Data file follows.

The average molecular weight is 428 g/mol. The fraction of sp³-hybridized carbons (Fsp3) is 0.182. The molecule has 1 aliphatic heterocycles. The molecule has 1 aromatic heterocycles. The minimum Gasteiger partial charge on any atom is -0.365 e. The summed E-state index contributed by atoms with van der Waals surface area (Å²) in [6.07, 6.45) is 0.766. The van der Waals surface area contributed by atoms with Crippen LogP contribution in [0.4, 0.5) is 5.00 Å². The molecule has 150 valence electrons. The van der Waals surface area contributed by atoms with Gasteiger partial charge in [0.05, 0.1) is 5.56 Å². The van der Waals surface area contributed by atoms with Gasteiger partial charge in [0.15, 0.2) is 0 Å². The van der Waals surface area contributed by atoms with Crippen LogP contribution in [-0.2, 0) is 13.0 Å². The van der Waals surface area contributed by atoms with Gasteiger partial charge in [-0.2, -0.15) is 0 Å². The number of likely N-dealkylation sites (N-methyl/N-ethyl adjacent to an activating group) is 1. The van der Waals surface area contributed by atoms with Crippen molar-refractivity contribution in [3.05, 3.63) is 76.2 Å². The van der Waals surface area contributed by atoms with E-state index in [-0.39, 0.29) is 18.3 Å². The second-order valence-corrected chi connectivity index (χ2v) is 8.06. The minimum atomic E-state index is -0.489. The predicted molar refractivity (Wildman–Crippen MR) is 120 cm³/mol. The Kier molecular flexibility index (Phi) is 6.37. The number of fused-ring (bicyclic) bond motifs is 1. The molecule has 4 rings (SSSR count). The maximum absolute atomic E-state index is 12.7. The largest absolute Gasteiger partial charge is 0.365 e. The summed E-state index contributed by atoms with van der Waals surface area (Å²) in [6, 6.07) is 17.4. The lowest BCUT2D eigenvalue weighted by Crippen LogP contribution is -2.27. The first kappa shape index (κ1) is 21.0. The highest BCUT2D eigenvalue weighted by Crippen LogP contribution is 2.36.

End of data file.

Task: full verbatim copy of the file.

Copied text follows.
The average molecular weight is 428 g/mol. The fraction of sp³-hybridized carbons (Fsp3) is 0.182. The molecule has 1 aliphatic heterocycles. The molecule has 1 aromatic heterocycles. The minimum Gasteiger partial charge on any atom is -0.365 e. The summed E-state index contributed by atoms with van der Waals surface area (Å²) in [6.07, 6.45) is 0.766. The van der Waals surface area contributed by atoms with Crippen LogP contribution in [0.4, 0.5) is 5.00 Å². The molecule has 150 valence electrons. The van der Waals surface area contributed by atoms with Gasteiger partial charge in [0.05, 0.1) is 5.56 Å². The van der Waals surface area contributed by atoms with Gasteiger partial charge in [0.15, 0.2) is 0 Å². The van der Waals surface area contributed by atoms with Crippen LogP contribution in [-0.2, 0) is 13.0 Å². The van der Waals surface area contributed by atoms with Gasteiger partial charge in [-0.2, -0.15) is 0 Å². The number of likely N-dealkylation sites (N-methyl/N-ethyl adjacent to an activating group) is 1. The van der Waals surface area contributed by atoms with Crippen molar-refractivity contribution in [3.05, 3.63) is 76.2 Å². The van der Waals surface area contributed by atoms with E-state index in [-0.39, 0.29) is 18.3 Å². The second-order valence-corrected chi connectivity index (χ2v) is 8.06. The minimum atomic E-state index is -0.489. The predicted molar refractivity (Wildman–Crippen MR) is 120 cm³/mol. The Kier molecular flexibility index (Phi) is 6.37. The number of fused-ring (bicyclic) bond motifs is 1. The molecule has 4 rings (SSSR count). The maximum absolute atomic E-state index is 12.7. The largest absolute Gasteiger partial charge is 0.365 e. The summed E-state index contributed by atoms with van der Waals surface area (Å²) in [6, 6.07) is 17.4. The lowest BCUT2D eigenvalue weighted by Crippen LogP contribution is -2.27. The first kappa shape index (κ1) is 21.0. The highest BCUT2D eigenvalue weighted by Crippen LogP contribution is 2.36.